This is Under Armors attempt at a Crossfit shoe. They are very sturdy and comfortable. They are a great cross-trainer and you can really do anything in them. The heel is especially stable which is great for heavy lifting. The breathable design is nice and really makes a difference in comfort after wearing them for an extended period of time. They are more low-cut than the rest of the trainers, which might or might not appeal to you ascetically. The major concern for these is the width, they tend to run narrow. Along with the Nano's, these are the best options for running longer distances. They do run very narrow, so if you have wide feet you might want to look at other options.
Adidas Crazypower Cross-Trainer
The Adidas Crazypower line was designed for cross-training purposes. They have a really hard sole which is great for weightlifting. The sole is very flat though, which has some limitation compared to other shoes on this list. If you’re doing a lot of Olympic lifting or squats you might be interested in a shoe with a slightly raised heel. The toe-box is very wide and provides enough support to be comfortable but functional as well. These are not the best choice for running, but if your workouts are primarily in the weight room, these could be a great option. The price point is another major positive of this shoe as you can currently get them for under $75.
NoBull is a fairly new apparel company who focuses on shoes, specifically cross-trainers. They are very well respected in the Crossfit community and for good reason. Their shoes are made extremely well, have a clean look, and are quite functional. They can take a beating while providing ample support. Like many of the other shoes on this list they’re not great for distance running. They have a a solid sole, but still remain pretty light overall. They’re great for weight lifting as well as jumping/plyometric exercises. The other main downside here is the price point at $130.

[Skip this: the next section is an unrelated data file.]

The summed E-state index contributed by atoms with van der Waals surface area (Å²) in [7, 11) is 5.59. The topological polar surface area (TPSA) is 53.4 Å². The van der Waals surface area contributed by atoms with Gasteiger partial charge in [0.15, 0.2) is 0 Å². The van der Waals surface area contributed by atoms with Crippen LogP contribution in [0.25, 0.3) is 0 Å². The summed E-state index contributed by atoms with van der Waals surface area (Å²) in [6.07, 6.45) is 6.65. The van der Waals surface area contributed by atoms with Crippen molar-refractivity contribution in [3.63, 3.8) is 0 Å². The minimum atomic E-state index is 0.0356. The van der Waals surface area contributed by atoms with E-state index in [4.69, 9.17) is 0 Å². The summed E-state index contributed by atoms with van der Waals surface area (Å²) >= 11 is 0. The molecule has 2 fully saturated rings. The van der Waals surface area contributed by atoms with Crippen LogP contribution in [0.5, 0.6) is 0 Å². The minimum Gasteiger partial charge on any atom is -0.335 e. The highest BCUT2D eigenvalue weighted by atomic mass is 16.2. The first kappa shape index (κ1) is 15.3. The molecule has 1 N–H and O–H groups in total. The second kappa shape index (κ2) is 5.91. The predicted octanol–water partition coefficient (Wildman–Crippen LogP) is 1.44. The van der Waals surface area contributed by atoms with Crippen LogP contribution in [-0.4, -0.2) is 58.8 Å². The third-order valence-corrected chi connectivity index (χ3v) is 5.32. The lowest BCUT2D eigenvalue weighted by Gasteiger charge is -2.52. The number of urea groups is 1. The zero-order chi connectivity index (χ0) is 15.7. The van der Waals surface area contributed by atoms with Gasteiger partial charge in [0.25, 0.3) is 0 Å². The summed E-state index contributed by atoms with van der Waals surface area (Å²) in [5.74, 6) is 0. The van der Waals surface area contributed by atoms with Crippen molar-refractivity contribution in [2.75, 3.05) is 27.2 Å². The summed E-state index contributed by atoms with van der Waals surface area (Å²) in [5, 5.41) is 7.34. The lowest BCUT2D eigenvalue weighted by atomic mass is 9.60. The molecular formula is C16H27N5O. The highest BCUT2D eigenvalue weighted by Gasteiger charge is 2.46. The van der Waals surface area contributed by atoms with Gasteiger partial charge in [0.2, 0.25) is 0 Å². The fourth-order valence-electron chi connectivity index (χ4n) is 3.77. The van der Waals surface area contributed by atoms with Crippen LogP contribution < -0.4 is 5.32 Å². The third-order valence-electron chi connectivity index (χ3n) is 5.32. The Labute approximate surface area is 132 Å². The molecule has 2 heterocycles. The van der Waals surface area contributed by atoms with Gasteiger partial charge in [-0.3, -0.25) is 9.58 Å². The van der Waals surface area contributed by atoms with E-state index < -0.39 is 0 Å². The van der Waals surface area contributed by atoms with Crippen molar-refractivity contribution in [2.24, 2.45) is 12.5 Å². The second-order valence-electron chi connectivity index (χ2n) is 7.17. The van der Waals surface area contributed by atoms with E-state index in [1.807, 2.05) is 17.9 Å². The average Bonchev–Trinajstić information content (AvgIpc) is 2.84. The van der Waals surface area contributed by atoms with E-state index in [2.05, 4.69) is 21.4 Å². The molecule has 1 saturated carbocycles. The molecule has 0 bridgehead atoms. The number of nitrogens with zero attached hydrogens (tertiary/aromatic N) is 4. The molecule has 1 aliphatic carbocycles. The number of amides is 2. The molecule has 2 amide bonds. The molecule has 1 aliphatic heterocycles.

There are certainly other options but, in my opinion, these are the best all-around training shoes on the market. The right choice will ultimately come down to your preference and needs. The type of program you're in can greatly dictate your shoe needs. A strength program with a heavy powerlifting emphasis will likely see more benefits from flat soled shoes. If, however, your training program involves a lot of sprinting and jumping mixed with weightlifting these same flat soled shoes would not be the best choice.
A single pair of shoes is not always ideal either, but by picking a nice well-rounded shoe you can put yourself in a great position to succeed. I have had athletes who bring multiple pairs of shoes to the weight room because they prefer to squat in one pair and do everything else in another. I’m completely ok with this and I admire them for understanding their body and needs enough to make this adjustment.
In a pinch, a good pair of basketball or tennis shoes are usually a good choice for training. They tend to be made well, provide enough support, and aren’t too squishy in the sole. They also are made for change of direction purposes so the toe-box tends to have a good feel for weightlifting exercises. They definitely have their downsides, but I’d much rather see someone wearing one of these options than a pair of bubble shoes. Not only are they a better choice, but they’re usually cheaper and last longer through training.
I know this post was a little different but I hope you enjoyed it. The key takeaway here is that the shoes you wear can make a huge difference on your performance as well as the risk of injury. If you did enjoy this post I encourage you to subscribe to our newsletter and follow us on social media so you can stay up-to-date with all the information we post.